[Interlude for a marmalade loaf recipe and time to marvel at the genius spoon and roasting dish methods which, collectively, would eliminate about 80% of my previous marmalade trauma, then…]

Another very nice loaf I sometimes make has no marmalade actually in it, but I put marmalade on it and sometimes make it instead of having ordinary bread. It is a bran teabread and is very pleasant to have sliced and buttered and spread with marmalade for breakfast at a weekend when I go out to my little garden house to read the paper and have a look at my wilderness (which is really only about as big as a tennis court, if that). I have cultivated quite wild and spreading plants so there is an atmosphere of largesse and tropical wilderness in my garden and through this I walk carefully with a cup of coffee in one hand and a doorstep of homemade bran loaf spread with marmalade in the other. Once I tripped on a low-lying leaf of my big flax plant and fell flat on my face, so I have walked through my garden with greater care since then. I had thought, as it was my very own garden, that I would be able to do anything there and be unharmed but this was just a fanciful thought — I am apt to have such fancies and think that because it is me everything will be all right. It mostly is but sometimes not, like the time I tripped over the flax leaf.

Shonagh Koea, The Kindness of Strangers {Kitchen Memoirs}, Auckland, NZ: Random House, 2007 (pp. 32–35).

I love my job

I’m pretty proud to have helped create this little baby.

I work on a whole range of stuff, from departmental plans to self-published novels to theses to handbooks for trustees. I almost always enjoy my projects, the people I work with, and the challenges of shaping words as aptly and carefully as possible for a person or an organisation.

But every now and then a project comes along that really makes my heart sing. This was one of them.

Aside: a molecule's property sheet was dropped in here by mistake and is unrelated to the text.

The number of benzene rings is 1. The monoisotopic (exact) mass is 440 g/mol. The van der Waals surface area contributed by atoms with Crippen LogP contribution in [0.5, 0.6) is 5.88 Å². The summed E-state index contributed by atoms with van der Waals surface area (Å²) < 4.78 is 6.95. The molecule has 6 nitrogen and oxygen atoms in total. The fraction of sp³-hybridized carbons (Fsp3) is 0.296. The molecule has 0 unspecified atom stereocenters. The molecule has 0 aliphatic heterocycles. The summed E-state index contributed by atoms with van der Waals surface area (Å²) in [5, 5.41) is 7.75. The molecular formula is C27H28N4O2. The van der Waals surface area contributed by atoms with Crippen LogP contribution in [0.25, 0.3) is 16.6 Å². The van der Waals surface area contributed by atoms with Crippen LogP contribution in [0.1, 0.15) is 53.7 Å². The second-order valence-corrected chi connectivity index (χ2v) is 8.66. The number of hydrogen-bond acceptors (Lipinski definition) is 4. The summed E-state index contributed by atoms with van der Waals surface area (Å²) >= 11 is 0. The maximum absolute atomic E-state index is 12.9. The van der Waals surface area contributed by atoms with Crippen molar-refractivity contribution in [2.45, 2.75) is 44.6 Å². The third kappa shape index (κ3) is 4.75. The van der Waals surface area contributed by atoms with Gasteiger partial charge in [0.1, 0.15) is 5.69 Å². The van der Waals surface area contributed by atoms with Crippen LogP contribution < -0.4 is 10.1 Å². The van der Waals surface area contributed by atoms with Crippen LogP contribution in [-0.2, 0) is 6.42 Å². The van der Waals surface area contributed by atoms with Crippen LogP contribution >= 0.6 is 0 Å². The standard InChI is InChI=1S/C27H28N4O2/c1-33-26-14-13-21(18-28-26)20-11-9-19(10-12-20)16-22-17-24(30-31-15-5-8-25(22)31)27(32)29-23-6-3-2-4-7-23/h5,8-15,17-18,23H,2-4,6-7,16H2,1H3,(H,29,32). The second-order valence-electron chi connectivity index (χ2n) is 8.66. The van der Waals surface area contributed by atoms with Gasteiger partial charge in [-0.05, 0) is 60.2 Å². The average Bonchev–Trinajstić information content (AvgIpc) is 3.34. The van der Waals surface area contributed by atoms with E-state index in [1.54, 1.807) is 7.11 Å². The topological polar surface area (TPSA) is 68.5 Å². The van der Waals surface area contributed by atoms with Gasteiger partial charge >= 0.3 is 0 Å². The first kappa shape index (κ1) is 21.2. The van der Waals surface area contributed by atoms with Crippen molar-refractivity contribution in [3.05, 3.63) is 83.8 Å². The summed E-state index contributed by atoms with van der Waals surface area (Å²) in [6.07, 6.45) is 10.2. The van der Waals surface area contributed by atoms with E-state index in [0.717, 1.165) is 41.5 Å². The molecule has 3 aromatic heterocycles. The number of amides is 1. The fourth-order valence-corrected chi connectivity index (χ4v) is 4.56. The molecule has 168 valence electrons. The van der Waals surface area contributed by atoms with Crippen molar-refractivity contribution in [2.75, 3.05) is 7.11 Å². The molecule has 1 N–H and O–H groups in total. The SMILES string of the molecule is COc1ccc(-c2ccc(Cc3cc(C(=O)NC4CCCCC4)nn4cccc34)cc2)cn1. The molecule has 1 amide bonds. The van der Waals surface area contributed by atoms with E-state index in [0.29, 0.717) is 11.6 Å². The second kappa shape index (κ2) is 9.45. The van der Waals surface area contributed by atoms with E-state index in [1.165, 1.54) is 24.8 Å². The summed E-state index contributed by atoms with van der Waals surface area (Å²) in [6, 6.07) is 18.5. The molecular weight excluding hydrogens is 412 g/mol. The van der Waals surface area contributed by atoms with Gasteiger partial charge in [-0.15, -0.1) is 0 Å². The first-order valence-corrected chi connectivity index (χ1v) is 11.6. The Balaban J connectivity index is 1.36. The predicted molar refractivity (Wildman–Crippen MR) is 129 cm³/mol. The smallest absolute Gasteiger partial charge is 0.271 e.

Writing in the rain, part II

I’ve been here before, rain on the roof, a muddle of thoughts in my head. I should put the fire on, the lamps, the music too. Soon I will, but I’ll write a bit first, stir the muddle, sift for one clear thought or two.

Yesterday was such a good day. We all gave the best of ourselves, me, my partner, the children. It was Mothers’ Day*, and it was a happy one. Last Mothers’ Day we were in Paris (yelp!) and it started well, but deteriorated when we took the kids to the Musée d’Orsay: one of them was grumpy, bored, and got lost; the other one wanted to spend an hour looking at a (very attractive) stone owl and nothing else. But, still, we were in Paris, which is so mind-blowing in itself that a bit of kid-drama is just fine. Particularly in retrospect.

Anyway, this Mothers’ Day was at home. Ian and the Cat got up to make me breakfast, and the little Rabbit burrowed his way under the covers for a cuddle. He’s a very good cuddler; he wraps his whole body around you, squeezes, then sort of holds you in an emphatically relaxed way that says “I love you and I want you to feel that and let’s just hang out here and breathe together.” And then he pats the back of your neck. Adorable, so I let go of sleeping in.

Breakfast in bed often worries me — the crumbs, the wriggles — but I think we nailed it on this one. If you need to know, I think the vital ingredients are: trays and small tables, settled children, one adult being willing to sit on rather than in the bed and handle the pouring, spreading and passing, croissants, coffee and hot milk in jugs, orange juice, and a willingness to get up before it all turns to the bad.